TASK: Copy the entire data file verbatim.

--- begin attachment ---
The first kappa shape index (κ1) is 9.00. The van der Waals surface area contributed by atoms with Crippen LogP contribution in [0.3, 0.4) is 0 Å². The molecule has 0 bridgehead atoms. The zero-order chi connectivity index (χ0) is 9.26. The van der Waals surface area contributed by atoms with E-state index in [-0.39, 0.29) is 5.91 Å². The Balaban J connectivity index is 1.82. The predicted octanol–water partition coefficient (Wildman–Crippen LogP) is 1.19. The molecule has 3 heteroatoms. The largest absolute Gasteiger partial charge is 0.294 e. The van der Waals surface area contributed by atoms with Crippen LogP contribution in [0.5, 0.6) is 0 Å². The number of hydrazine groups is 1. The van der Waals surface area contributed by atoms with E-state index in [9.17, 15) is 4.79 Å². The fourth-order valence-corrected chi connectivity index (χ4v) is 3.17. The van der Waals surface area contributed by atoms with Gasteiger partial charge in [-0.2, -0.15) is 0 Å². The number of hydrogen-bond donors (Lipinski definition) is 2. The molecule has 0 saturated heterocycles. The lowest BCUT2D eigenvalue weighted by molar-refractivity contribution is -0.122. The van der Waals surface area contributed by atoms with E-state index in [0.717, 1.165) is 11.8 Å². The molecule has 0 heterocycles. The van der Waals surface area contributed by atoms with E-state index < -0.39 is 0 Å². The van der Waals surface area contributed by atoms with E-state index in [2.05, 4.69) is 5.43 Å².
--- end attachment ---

The first kappa shape index (κ1) is 9.00. The van der Waals surface area contributed by atoms with Crippen LogP contribution in [0.3, 0.4) is 0 Å². The molecule has 0 bridgehead atoms. The zero-order chi connectivity index (χ0) is 9.26. The van der Waals surface area contributed by atoms with E-state index in [-0.39, 0.29) is 5.91 Å². The Balaban J connectivity index is 1.82. The predicted octanol–water partition coefficient (Wildman–Crippen LogP) is 1.19. The molecule has 3 heteroatoms. The largest absolute Gasteiger partial charge is 0.294 e. The van der Waals surface area contributed by atoms with Crippen LogP contribution in [0.5, 0.6) is 0 Å². The number of hydrazine groups is 1. The van der Waals surface area contributed by atoms with E-state index in [9.17, 15) is 4.79 Å². The fourth-order valence-corrected chi connectivity index (χ4v) is 3.17. The van der Waals surface area contributed by atoms with Gasteiger partial charge in [-0.2, -0.15) is 0 Å². The number of hydrogen-bond donors (Lipinski definition) is 2. The molecule has 0 saturated heterocycles. The lowest BCUT2D eigenvalue weighted by molar-refractivity contribution is -0.122. The van der Waals surface area contributed by atoms with E-state index in [0.717, 1.165) is 11.8 Å². The molecule has 0 heterocycles. The van der Waals surface area contributed by atoms with E-state index < -0.39 is 0 Å². The van der Waals surface area contributed by atoms with E-state index in [2.05, 4.69) is 5.43 Å².